Learn about barriers to market entry and local requirements, i.e., things to be aware of when entering the market for this country.
El Salvador continues to struggle to attract foreign direct investment (FDI) in comparison to the rest of Central America. El Salvador ranked 91st in 2019 for ease of doing business among the 190 economies measured. Initial optimism at the inauguration of President Nayib Bukele in June 2019 has since been tempered since a confrontation with the Legislative Assembly in February 2020 and then policies enacted unilaterally in response to COVID-19 in March 2020 which severely undercut the productive sector of the country for several months. Nevertheless, the private sector continues to work with the Bukele administration on a variety of policy and regulatory issues with some successes. The Bukele administration and El Salvador still considers the United States as its closest partner.
The World Bank reported net foreign direct investment (FDI) inflows Balance of Payments (BoP) in El Salvador was USD $724.8 million in 2019. In 2018, the United States accounted for one quarter of El Salvador’s overall FDI stock (second only to Panama). U.S. textile companies are the largest private employers in the country.
Leading contributors to the lack of FDI include inconsistency in enforcing commercial law, corruption, and security concerns. Bukele administration policies complicate FDI attraction, including transparency in policy making, lack of coordination within the GOES agencies responsible for investment, and a clear investment strategy. The security situation has improved, particularly under the Bukele administration. The International Monetary Fund (IMF) reported a GDP growth rate of 2.4% in 2019 which was expected to keep improving through 2024. Since the onset of the COVID-19 pandemic, the IMF lowered its GDP forecast for 2020 by 7.7 percentage points, forecasting a 5.4% drop in GDP in April 2020. The business sector remains worried about the country’s low growth rate, corruption, and security situation. Additional concerns relate to the deterioration of El Salvador’s fiscal situation, with increases in public spending and borrowing precipitated by the COVID-19 pandemic and its economic and human impacts.
Corruption remains a problem in El Salvador, which scored 34 points out of 100 on the 2019 Corruption Perceptions Index reported by Transparency International, which scores countries on their perceived levels of corruption. Soliciting, offering, or accepting a bribe are considered criminal acts and U.S. companies doing business in El Salvador are subject to the United States Foreign Corrupt Practices Act (FCPA).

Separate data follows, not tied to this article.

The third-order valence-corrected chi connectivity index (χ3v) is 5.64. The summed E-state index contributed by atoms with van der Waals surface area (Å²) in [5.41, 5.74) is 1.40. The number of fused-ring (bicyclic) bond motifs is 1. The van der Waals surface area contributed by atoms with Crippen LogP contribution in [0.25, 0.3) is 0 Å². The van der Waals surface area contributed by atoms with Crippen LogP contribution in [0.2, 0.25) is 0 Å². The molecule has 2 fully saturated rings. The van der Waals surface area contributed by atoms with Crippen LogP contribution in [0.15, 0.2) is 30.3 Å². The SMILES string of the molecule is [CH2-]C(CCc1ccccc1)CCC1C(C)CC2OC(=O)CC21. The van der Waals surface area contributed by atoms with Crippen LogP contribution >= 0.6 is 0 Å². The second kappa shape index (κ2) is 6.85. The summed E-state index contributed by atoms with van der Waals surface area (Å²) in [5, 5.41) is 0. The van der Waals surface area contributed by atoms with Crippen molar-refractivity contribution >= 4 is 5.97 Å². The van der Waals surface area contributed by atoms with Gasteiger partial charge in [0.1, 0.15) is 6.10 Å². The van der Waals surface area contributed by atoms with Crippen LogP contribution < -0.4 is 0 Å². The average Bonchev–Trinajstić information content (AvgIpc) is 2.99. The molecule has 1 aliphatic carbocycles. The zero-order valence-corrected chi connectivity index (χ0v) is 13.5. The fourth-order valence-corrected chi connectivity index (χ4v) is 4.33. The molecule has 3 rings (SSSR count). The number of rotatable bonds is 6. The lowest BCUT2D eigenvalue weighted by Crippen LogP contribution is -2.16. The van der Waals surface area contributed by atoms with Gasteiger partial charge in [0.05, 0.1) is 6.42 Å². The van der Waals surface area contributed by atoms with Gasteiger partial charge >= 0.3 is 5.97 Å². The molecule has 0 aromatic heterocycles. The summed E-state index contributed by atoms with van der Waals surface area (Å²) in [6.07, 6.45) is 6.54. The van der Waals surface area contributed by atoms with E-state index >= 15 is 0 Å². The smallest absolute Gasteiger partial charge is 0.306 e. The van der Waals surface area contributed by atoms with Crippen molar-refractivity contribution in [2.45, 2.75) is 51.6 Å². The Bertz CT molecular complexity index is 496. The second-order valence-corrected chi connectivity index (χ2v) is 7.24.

In terms of U.S. exports to El Salvador, market entry requirements for importing goods and services are often related to environmental controls, consumer protection, and controlled products. U.S. and local companies have complained about customs and non-tariff barriers, including customs valuation, tariff code reclassification, labeling requirements, and the inconsistent application of customs regulations. Despite this, notable improvements have occurred in 2019 including simplification of customs procedures and improvements in getting products through at some border crossings. The Bukele Administration has worked well with the private sector and retailers to expedite approval of products for sale in the local market and streamline customs procedures. Some of these improvements could become permanent.
El Salvador’s procurement law calls for competitive contracts and applies to all Salvadoran public institutions. President Bukele will need to improve the perception of the competitive bidding and contracting process which tended to no bid contracts or shortlist contracts under the previous administration.
In August 2018, the FMLN Government discontinued diplomatic recognition of Taiwan in favor of the People’s Republic of China (PRC). Although PRC officials in El Salvador remain and there have been announcements of donations and assistance, in 2020 PRC attempts to gain influence in El Salvador has been less frequent.
Challenges remain since the assumption of power by the Bukele Administration. While GOES officials overall have been very cooperative and maintained a dialogue with the private sector and U.S. Embassy officials, progress has slowed with the attempt to combat the onset of COVID-19 in the country. Policy gridlock and fiscal constraints remain and slow meaningful progress.